-- Logan, Memphis, TN
 
It was Washington who warned us of "entalngling alliances" -- a brilliant man, truly. Washington is all we ever hoped a president should be and would be.
 -- E Archer, NYC
 
After reading Logan's very well rounded thought, I was inspired to pull this piece from Ron Paul's "Freedom Under Seige" (1987) Foreign Policy options of the conservatives and the liberals are, in reality, only a variation of a single interventionist policy. It is only the direction of the intervention that is different and open to debate. Another option must be made available from which the American people may choose. The policy of neutrality is morally correct for major world powers as well as small nations. By what authority does any country interfere in the internal affairs of another? When a major power interferes, it literally becomes a bully. The excuse for intervention is usually in moralistic terms, arguing that it is for the benefit of the world or a policy of making the world "safe for democracy" and for the purpose of making poor nations prosperous. These are excuses, not reasons based on morality. Officially, getting openly involved in the internal affairs of other nations is always at the host country's request. Those interfering claim they do so by popular support, but the people are never consulted. Our foreign aid goes either to fascist or socialist nations, benefiting the rulers by solidifying their power and impeding the development of a free society and a free-market economy. The outcome of even the best motivated assistance is usually the opposite of that which was intended. When economic assistance is sent to other nations with the intention of helping the poor, the poor recieve a small fraction of what is sent. But the worst part of all this is that the assistance perpetuates the entire system that causes the impoverishment in the first place and makes it more difficult than ever for the people of that country to achieve more liberty. Even if aid and interference were handled wisely by patriotic Americans, they could not be justified on moral grounds. If we assume that it is proper for the United States government to meddle in any way in the internal affairs of other nations - even if for noble reasons - the door is then opened for the ruthless who could then intervene for the worst reasons - aiding fascism, socialism, or communism or for personal gain. Providing aid to those struggling to be free by first expropriating funds from innocent Americans cannot be justified. Freedom cannot be spread through a policy of force which violates another man's freedom. When providing assistance, it is logical to expect some national benefit in return. The policies of nations that have received aid obviously have greater significance to us than those who have not received help. If their policies do not conform to the policies of the United States administration in power, threats, and even assisting in coups, are then said to be justified. After a few decades of international intervention, with economic assistance and covert operations for "national security" the noble original purpose is entirely forgotten. The doors are then opened to almost any type of foreign involvement....... If you haven't read the book...you should.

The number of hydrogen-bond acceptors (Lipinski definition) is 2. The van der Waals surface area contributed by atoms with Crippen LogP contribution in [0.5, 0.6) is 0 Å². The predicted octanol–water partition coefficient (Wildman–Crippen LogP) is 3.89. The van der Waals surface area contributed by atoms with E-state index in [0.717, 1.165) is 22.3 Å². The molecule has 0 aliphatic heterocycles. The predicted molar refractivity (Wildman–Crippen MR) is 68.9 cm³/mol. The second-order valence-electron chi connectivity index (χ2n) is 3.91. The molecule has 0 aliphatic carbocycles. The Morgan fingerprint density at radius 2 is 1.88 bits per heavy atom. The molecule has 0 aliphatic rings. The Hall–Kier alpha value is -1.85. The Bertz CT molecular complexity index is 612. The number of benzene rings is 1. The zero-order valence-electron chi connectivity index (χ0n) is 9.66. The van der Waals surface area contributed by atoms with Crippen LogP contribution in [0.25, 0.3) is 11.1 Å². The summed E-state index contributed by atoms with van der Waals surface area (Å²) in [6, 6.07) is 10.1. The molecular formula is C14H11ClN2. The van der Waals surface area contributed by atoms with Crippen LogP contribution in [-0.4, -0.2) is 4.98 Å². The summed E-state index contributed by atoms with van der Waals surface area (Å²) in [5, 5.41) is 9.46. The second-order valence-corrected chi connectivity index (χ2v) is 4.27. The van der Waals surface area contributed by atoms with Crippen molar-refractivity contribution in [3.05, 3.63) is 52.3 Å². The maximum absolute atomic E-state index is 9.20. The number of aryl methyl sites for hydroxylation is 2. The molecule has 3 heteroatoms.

-- J Carlton, Calgary
 
Washington was no. 1 in more ways than one. The fact that he refused to be made King not only made our country possible, it showed the incredible intellect and wisdom of our first president.
 -- warren, olathe
 
I think for a while, knowing this quote, I believe to be true, we ought to take care of our own. We can't go on helping the entire world when we can't. We need jobs here! In America. We can't depend on anybody, not really. Ever country has it's own need or self-interest. Including us. Washington wanted to help the french at the time, but knew we simply couldn't if we were to continue our own quest... So we helped them later. We can and should be charitable when we are able, but not as global law or policy, administered by force. And by the way, a big government is more instinctive than reasonable. It doesn't really even want to help it's own, that is, not if at the sake of losing it's own power of a few. Small government, jobs here, an opportunity to go on your own and hack a living, get on our feet, then let's do what we can for others, never having ourselves to depend on any foreign help.
 -- Rick, Erie
 
My job's too hard!
 -- Celeste, Coco buk